Cunningham has run flood relief operations in the provinces north of Bangkok and conducted emergency medical training for foundations in northern Thailand and eastern Myanmar (Burma). Both groups have orphanages and schools. Poh Teck Tung has a large public hospital in Bangkok (the website is in Thai). 

These volunteers fill a vitally important role. If it weren't for them, many people would never get the first response medical care they need. Marko Cunningham is trying to buy another ambulance for his crew at Ruamakatanya Foundation. You can read about it here


NOTE: Some graphic content in the slideshow. 

Finally, many of the photos you see in my archive are available for licensing for editorial use or for self fulfillment as prints if you would like to hang one on a wall or give one as present. Click on the "Add to Cart" and follow the onscreen prompts. 

Thursday, November 8, 2012

Election Watch in Thailand

Americans living in Thailand react to President Barack Obama's reelection victory during the US Embassy's election watch party at a hotel in Bangkok

History was made in the US Tuesday when the nation reelected, against all odds, Barack Obama to a second four year term. 

This is the first year in nearly 30 years of being a photojournalist that I missed most of the election season, or at least the home stretch of the election season. But that's what happens when you move to Thailand six weeks before the election. 

It was weird being in Bangkok and following the election from afar. Thais follow the horse race nature of American elections pretty closely and they like President Obama. They like that Americans (most of us anyhow) put our past behind us and elected an African-American, and they like Obama's message of inclusiveness. For Thais, whose democracy has been tested by coups and military crackdowns, it's proof that things can change. 

Finally George W. Bush was not popular here or anywhere. The wars in Iraq and Afghanistan were not and are not popular. (I covered the US Embassy's 2004 election party in Mexico City, when George W. Bush was reelected. One of the headlines in the Mexico City papers then was "Four More Years of Terror." I thought that headline said all you needed to know about the Bush administration's international standing.)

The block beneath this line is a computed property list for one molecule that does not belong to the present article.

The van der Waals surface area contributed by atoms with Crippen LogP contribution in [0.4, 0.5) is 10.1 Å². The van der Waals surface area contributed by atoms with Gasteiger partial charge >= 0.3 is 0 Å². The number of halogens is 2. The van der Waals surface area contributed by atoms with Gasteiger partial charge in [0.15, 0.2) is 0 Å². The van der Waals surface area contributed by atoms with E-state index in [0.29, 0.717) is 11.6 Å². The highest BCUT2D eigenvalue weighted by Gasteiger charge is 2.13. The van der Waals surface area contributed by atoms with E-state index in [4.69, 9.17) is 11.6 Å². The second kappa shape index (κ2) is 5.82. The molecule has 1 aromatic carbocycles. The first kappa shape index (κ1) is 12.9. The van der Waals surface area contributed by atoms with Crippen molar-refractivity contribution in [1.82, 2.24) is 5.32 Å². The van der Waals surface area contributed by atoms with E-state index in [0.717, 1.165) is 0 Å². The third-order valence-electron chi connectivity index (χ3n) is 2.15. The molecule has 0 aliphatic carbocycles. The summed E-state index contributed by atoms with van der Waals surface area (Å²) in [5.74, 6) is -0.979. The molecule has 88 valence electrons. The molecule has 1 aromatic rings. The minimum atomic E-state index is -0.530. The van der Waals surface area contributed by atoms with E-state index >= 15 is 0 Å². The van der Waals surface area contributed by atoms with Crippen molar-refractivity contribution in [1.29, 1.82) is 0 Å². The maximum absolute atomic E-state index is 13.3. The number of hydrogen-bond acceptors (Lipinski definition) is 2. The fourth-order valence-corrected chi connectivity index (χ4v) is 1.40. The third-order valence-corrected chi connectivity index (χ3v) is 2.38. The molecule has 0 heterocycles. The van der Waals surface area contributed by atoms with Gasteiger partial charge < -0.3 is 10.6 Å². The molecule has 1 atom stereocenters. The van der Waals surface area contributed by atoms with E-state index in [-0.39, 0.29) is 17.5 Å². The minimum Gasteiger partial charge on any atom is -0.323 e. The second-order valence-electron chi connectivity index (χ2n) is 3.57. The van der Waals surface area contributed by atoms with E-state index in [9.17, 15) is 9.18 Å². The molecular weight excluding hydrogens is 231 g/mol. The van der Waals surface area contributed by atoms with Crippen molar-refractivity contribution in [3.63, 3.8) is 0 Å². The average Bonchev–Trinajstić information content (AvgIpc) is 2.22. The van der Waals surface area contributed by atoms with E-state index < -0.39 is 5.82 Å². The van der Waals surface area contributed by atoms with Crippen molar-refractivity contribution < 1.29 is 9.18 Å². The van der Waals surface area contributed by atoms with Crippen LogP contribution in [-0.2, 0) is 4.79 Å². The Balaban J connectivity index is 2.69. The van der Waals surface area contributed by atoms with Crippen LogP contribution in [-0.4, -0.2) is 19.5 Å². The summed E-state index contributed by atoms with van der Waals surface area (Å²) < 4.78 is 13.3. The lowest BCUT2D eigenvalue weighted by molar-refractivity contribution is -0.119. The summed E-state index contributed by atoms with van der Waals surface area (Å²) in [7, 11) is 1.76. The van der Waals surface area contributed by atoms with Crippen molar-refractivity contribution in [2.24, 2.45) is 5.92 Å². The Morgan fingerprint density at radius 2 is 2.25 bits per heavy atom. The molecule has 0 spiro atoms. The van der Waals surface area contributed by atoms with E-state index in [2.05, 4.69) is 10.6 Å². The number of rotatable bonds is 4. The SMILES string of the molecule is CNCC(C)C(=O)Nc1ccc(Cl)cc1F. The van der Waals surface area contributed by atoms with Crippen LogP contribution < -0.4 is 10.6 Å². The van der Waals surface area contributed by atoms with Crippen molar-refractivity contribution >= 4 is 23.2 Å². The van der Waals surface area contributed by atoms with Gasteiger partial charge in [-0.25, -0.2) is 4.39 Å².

Covering a US election from outside the country means covering the US Embassy's election watch party. US Embassy's everywhere hold election watch parties. Local dignitaries and media are invited to watch the count while the Ambassador and embassy employees explain the process. The parties are strictly non-partisan. 

I'm sure the embassy employees have political leanings, but they were definitely "sitting on their hands" during the party in Bangkok. They didn't express any feelings one way or another whether it was discussing national races or local races. They explained the process without taking the sides. Which is their job. 

The attendees though were not bound by the non-partisan ethic. Most of the people at the party supported President Obama and as the early results with Mitt Romney leading came in they were pretty glum. But once the vote count picked up steam and the President's victory became apparent the enthusiasm grew. 

I made most of these photos towards the end of the morning (Bangkok is 12 hours ahead of the East Coast, so 10PM in New York is 10AM here). 

There are more photos of the election watch party in my archive

Finally, many of the photos in my archive, and almost all of the ones from Thailand, are available for editorial licensing and self fulfillment for prints. If you see something you want to use or hang on the wall, click on the "Add to Cart" button and follow the on screen prompts. 

Wednesday, November 7, 2012

Rowing for the King

The Royal Barge Narai Song Suban is propelled down the Chao Phraya River during the final dress rehearsal for the Royal Barge procession.